Finance Minister P. Chidambaram is right when he says Indian banks should not fight shy of consolidation because we need global-sized banks to take on the might of foreign competition, both in our home turf as well as abroad. And this is not the first time he has made this suggestion.
But one wonders why he has not impressed upon his own Government to kick-start the process of consolidation by starting off with public sector banks (PSB).
What is the big difference, after all, between Punjab National Bank, for example, and Canara Bank, given that both are substantially owned by the Central Government?
To be sure, they are headquartered and rooted at different places, thereby evoking regional images and linkages. But that is about all; their products are the same, as indeed are their work culture and ethics.
In a milieu where brick-and-mortar banks are fading out of existence gradually in advanced countries, the presence of so many banks owned substantially by the same person is an anachronism and antediluvian, besides being counterproductive and wasteful.
Merger of all PSBs and welding them into one piece as a monolith is the need of the hour. There are enough private sector and foreign banks to compete with it and keep it on its toes. The resources and energies frittered away by persisting with the farce of banks owned by the same person are there for all to see. ATMs have mushroomed all over our urban landscape, with many of them attracting hardly any customers.
It is not uncommon to find five or six ATMs of various banks inside a small shopping complex. The gay abandon with which ATMs are allowed to sprout has got something to do with the cavalier attitude of banks. One wonders why the concept of ATM sharing has not found resonance amongst banks in the country.
To be sure, one is allowed to withdraw up to Rs 10,000 from ATMs of banks where one does not hold accounts, but that is not the same as ATM share.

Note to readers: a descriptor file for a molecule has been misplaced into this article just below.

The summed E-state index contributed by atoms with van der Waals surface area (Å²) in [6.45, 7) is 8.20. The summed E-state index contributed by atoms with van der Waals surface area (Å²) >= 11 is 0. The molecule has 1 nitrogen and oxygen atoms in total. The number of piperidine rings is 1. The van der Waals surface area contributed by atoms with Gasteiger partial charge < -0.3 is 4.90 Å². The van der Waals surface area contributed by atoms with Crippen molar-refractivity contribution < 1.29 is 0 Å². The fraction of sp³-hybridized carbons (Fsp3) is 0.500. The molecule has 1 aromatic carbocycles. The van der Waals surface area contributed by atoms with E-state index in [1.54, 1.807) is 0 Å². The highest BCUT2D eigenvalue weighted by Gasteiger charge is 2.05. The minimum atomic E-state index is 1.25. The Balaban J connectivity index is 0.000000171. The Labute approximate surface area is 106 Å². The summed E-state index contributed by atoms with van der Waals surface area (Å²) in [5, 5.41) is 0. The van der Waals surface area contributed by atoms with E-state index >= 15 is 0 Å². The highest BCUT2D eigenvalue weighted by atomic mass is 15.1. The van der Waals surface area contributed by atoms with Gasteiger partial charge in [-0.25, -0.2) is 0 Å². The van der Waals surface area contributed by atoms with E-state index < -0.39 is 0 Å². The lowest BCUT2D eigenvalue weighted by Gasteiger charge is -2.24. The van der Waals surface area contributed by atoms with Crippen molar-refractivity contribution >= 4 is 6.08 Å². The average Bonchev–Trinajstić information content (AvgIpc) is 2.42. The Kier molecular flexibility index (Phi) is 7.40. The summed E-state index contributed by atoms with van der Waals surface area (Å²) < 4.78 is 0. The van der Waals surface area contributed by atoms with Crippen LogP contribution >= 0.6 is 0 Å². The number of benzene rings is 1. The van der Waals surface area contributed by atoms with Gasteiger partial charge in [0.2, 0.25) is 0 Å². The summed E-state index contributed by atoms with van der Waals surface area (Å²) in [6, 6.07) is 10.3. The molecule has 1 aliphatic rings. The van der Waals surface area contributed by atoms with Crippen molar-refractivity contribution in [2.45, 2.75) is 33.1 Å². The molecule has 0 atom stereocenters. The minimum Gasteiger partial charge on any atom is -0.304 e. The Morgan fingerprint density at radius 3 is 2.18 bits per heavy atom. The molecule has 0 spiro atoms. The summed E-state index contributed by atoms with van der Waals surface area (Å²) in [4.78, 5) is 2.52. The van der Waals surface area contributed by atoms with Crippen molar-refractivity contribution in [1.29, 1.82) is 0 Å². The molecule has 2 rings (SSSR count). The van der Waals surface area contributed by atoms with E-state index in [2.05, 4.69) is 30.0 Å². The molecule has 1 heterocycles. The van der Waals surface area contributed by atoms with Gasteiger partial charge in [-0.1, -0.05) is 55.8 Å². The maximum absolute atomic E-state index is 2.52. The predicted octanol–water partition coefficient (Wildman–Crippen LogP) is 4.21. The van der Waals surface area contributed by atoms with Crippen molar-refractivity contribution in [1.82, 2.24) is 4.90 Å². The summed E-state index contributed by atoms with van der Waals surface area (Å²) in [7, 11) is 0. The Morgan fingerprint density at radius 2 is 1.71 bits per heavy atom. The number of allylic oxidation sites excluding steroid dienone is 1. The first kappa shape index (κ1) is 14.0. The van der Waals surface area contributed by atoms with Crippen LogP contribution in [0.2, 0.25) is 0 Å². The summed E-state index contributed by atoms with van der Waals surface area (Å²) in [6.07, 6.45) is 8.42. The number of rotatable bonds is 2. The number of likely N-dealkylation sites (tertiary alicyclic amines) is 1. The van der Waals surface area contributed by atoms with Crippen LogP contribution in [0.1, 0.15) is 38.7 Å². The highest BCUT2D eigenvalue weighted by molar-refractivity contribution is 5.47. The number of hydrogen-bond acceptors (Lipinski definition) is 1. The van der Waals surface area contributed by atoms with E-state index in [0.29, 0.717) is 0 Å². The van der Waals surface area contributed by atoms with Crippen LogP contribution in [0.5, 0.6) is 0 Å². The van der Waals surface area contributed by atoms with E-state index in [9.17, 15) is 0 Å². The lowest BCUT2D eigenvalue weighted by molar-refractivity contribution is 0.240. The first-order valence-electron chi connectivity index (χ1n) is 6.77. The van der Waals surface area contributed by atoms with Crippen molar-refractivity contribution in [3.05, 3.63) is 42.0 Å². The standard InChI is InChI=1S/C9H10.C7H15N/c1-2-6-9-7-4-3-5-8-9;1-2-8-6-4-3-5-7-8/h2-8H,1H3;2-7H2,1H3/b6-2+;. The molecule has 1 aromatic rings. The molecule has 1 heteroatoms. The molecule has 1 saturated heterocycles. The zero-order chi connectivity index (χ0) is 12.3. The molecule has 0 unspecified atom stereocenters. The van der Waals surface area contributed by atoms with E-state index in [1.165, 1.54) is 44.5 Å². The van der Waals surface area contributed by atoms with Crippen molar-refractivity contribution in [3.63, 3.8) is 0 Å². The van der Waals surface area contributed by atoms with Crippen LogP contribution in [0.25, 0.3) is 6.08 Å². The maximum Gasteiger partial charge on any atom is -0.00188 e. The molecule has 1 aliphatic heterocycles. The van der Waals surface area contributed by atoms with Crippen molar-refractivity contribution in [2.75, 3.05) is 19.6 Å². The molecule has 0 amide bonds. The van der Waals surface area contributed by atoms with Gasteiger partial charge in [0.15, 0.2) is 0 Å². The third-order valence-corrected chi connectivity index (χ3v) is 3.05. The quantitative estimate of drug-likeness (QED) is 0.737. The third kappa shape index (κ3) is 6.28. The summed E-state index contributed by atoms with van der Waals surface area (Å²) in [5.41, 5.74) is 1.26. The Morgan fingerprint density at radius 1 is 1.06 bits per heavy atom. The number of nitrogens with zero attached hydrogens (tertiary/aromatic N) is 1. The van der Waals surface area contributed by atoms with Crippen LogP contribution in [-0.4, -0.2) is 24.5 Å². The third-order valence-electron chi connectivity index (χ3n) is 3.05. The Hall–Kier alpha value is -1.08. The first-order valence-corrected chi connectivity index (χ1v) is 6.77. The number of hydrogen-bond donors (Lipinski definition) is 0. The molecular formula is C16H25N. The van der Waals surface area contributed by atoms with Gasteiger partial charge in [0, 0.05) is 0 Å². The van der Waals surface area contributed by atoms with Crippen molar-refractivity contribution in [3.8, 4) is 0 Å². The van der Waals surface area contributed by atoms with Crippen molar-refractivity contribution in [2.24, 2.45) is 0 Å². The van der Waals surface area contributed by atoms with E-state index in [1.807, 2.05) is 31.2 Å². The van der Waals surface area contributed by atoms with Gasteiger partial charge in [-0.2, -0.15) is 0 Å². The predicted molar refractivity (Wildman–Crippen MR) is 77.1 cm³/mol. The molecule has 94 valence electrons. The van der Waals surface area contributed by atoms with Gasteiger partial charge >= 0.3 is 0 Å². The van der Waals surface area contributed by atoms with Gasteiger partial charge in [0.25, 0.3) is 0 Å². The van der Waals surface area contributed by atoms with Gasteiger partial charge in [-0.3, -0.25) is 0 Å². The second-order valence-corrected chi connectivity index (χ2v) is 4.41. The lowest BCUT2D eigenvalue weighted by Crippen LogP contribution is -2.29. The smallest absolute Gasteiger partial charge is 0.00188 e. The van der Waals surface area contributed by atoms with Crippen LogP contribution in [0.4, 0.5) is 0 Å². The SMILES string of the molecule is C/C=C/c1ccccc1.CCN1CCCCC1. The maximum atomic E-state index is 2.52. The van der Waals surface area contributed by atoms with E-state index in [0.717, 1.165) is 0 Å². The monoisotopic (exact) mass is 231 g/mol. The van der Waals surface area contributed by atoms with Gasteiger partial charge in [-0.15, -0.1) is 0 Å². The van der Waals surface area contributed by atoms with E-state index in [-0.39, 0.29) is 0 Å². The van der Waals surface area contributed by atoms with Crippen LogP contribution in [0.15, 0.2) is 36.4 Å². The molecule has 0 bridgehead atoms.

If all the PSBs agree, they can easily manage with one ATM for all of them at a shopping complex instead of multiplying themselves unproductively in a spirit of me-too. Indeed, this could herald the beginning of the process of the more full-fledged seamless merger.
Resistance to merger
The resistance to the idea of merger of PSBs seems to be as much from unions as from managements themselves.
When banks are welded together, the present heads of various banks would at best be reduced to regional bosses or deputies to the CEO of the combined entity. The loss of power and pelf could be galling to them. And as far as unions are concerned, they are never sold on the idea of merger because they perceive the distinct possibility of many of their members losing jobs.
This is a genuine fear, but can be addressed by the monolithic bank fanning out to rural areas, in which case the surplus staff can be gainfully employed.
It is common knowledge that banking penetration is abysmally low in rural areas even as it dots our urban-scape in an unseemly clutter. This is clearly lopsided.
The RBI’s numerous initiatives such as banking correspondents have not borne fruit. There is no option but to open branches in rural areas and hard-sell the idea of banking to the benighted masses there.
As a sweetener, rural postings may be rewarded with the novel incentive of a substantial rural allowance to win over resistance, both to rural postings and mergers.
State Bank of India may be a big bank by Indian standards but small by international standards — is the smug and pedantic refrain among policy wonks and in seminaries. But we must walk the talk.
The process of consolidation would axe both the dead wood and cleanse the balance-sheets of various banks that hide substantial non-performing assets.
Their combined resources can be more gainfully employed, especially in beefing up technology instead of in the wasteful race for one-upmanship.
Costly duplication can be eschewed both in terms of manpower and banking infrastructure.
It is not only the mushrooming ATMs that are eyesore. In many towns, a small street is home to as many as ten banks with most of them doing sub-optimum business.
Since branch-wise profitability analysis is hardly ever done and even if done, glossed over, the futility of opening another PSB, where one already exists, is lost on both the government and managements.
A mean and lean consolidated PSB can take on competition from both private sector and foreign banks. An MTNL is now more alive to consumer criticism and responds faster than it used to when it enjoyed monopoly.
Therefore, the need of the hour is not to privatise government banks but to fuse them together not only to end the farce of them taking on each other, but also to offer competition to the supposedly fleet-footed and more imaginative private banks.
(The author is a New Delhi-based chartered accountant.)